This is one of the coolest books I’ve seen this year! Slightly creepy? Maybe. Incredibly fascinating and informative? Absolutely!! Skulls presents an intimate look at Alan Dudley’s skull collection, a collection one judge described as an “academic zeal” turned “unlawful obsession.” Part biography, part scientific examination, Winchester explores both the collector and the collected while providing insight into humanity’s cultural and artistic interest in skulls. This is one of the few places you’ll have the opportunity to see this aspect of life (or death) in such crisp detail. This is passion, art, and science at their best! –Justus


Mars Attacks
By Topps Company
Death rays, flying saucers, brain eating alien menaces from outer space, these are the reason for the season. Gaze in wonder at all 55 of the original Mars Attacks trading cards, as well as bonus cards from the 1994 sequel, in this 50th anniversary collection of the Topps company’s greatest creation. So sit back, pour some eggnog, and marvel at the tremendous destructive powers of our future Martian overlords. – Rich

Mythology: The Complete Guide to Our Imagined Worlds
By Christopher Dell 
Myths are more than entertainment; they speak to a deeper truth we can’t help but feel when we read the stories. From polytheistic pantheons to singular images like honey and gold, this compendium offers a thorough overview of myths across cultures and time. In examining our relationships with mythology, the author identifies the patterns and themes found within these foundational stories. With text presented alongside 410 illustrations, 356 of which are in color, this compendium is a beautiful addition to any personal library and is time well spent for anyone interested in how we explain the world around us. –Justus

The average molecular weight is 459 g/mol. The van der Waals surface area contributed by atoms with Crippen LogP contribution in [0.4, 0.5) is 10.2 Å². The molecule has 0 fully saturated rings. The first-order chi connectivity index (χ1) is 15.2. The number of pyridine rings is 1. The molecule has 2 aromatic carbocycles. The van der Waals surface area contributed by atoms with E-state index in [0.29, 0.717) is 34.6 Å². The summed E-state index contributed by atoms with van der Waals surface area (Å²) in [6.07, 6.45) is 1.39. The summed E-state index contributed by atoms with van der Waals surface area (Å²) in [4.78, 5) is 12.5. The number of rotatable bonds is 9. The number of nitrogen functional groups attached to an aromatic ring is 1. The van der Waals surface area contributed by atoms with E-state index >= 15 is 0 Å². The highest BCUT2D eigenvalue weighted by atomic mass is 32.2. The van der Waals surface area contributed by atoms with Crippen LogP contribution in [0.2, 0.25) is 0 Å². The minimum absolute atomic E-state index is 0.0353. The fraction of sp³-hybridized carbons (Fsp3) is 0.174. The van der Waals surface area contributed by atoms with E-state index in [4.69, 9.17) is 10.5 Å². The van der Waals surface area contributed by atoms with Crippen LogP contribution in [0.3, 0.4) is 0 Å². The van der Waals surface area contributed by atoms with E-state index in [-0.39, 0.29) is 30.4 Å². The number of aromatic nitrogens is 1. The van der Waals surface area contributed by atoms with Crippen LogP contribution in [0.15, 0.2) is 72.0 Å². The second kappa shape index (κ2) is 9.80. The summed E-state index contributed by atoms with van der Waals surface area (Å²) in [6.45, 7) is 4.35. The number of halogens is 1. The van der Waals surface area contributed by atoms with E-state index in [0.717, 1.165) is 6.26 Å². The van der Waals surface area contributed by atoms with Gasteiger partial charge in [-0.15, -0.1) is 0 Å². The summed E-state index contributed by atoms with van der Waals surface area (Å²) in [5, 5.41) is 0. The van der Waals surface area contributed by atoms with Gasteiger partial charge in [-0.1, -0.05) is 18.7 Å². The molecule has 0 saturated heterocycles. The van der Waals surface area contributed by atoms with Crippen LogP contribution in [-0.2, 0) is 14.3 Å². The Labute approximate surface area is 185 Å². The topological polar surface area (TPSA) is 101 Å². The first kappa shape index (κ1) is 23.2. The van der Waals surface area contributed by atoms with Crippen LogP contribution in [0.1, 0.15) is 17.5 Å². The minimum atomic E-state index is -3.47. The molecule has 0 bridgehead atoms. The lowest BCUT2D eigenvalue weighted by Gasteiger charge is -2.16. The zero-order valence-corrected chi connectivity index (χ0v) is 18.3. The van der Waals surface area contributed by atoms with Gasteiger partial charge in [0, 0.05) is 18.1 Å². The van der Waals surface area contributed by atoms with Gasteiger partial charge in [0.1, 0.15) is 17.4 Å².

stick manStick Man’s Really Bad Day 
By Steve Mockus
We all take Stick Man for granted. He gets crushed by boulders, drowned, electrified, mangled by machinery, the list never ends, all in an effort to save us from danger. But do we ever think about what a day in his hazardous life is like? No.
Luckily, this book is here to fix that. Marvel at the daily activities of the man who puts his life on the line everyday to make sure we stay nice and dry and safe. – Rich

Habitually Chic: Creativity at Work 
By Heather Clawson

Habitually Chic is Heather Clawson’s wildly popular blog about the finer things in life. In Creativity at Work she has narrowed her focus to the studios, workshops, offices, and creative sanctuaries of top designers, artists, editors, architects, and other inspiring people. I find the book even better than her blog. Give a book of inspiration to the artist in your life! – Leah


Star Wars Origami
By Christopher Alexander

Who loves Star Wars? Who loves origami If you know anyone who loves either–or both–this amazing activity book will make a wonderful holiday gift! The projects are detailed and intricate and will provide hours of paper folding fun for your Jedi origami enthusiast. –David 



Inside the Painter’s Studio
By Joe Fig

Artist Joe Figg interviews 24 contemporary American painters about studio practices. An excellent gift for all artists as well as anyone interested in creative processes.